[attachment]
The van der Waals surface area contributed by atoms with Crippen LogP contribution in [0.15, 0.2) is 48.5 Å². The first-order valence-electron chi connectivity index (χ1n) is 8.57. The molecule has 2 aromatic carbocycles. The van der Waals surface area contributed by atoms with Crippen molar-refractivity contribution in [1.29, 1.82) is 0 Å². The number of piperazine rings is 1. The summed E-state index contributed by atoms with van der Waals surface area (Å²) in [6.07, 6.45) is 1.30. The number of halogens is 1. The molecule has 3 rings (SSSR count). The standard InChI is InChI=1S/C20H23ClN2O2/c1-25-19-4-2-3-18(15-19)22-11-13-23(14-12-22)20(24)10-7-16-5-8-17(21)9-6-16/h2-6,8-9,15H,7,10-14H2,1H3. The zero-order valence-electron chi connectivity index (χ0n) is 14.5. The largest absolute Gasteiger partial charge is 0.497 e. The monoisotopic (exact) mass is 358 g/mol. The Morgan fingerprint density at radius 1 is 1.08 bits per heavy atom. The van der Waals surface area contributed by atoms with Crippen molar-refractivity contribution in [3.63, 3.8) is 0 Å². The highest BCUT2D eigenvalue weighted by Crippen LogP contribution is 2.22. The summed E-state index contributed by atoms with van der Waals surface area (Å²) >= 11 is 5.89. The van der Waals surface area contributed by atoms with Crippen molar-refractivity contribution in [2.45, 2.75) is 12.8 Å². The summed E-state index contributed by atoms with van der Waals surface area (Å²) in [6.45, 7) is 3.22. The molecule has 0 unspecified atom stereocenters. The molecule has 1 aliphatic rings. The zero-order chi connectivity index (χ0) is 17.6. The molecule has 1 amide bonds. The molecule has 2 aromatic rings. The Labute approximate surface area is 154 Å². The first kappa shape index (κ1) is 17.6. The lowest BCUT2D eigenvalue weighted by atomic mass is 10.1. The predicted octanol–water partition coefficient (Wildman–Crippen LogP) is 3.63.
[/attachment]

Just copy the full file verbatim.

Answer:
The van der Waals surface area contributed by atoms with Crippen LogP contribution in [0.15, 0.2) is 48.5 Å². The first-order valence-electron chi connectivity index (χ1n) is 8.57. The molecule has 2 aromatic carbocycles. The van der Waals surface area contributed by atoms with Crippen molar-refractivity contribution in [1.29, 1.82) is 0 Å². The number of piperazine rings is 1. The summed E-state index contributed by atoms with van der Waals surface area (Å²) in [6.07, 6.45) is 1.30. The number of halogens is 1. The molecule has 3 rings (SSSR count). The standard InChI is InChI=1S/C20H23ClN2O2/c1-25-19-4-2-3-18(15-19)22-11-13-23(14-12-22)20(24)10-7-16-5-8-17(21)9-6-16/h2-6,8-9,15H,7,10-14H2,1H3. The zero-order valence-electron chi connectivity index (χ0n) is 14.5. The largest absolute Gasteiger partial charge is 0.497 e. The monoisotopic (exact) mass is 358 g/mol. The Morgan fingerprint density at radius 1 is 1.08 bits per heavy atom. The van der Waals surface area contributed by atoms with Crippen molar-refractivity contribution in [3.63, 3.8) is 0 Å². The highest BCUT2D eigenvalue weighted by Crippen LogP contribution is 2.22. The summed E-state index contributed by atoms with van der Waals surface area (Å²) >= 11 is 5.89. The van der Waals surface area contributed by atoms with Crippen molar-refractivity contribution in [2.45, 2.75) is 12.8 Å². The summed E-state index contributed by atoms with van der Waals surface area (Å²) in [6.45, 7) is 3.22. The molecule has 0 unspecified atom stereocenters. The molecule has 1 aliphatic rings. The zero-order chi connectivity index (χ0) is 17.6. The molecule has 1 amide bonds. The molecule has 2 aromatic rings. The Labute approximate surface area is 154 Å². The first kappa shape index (κ1) is 17.6. The lowest BCUT2D eigenvalue weighted by atomic mass is 10.1. The predicted octanol–water partition coefficient (Wildman–Crippen LogP) is 3.63.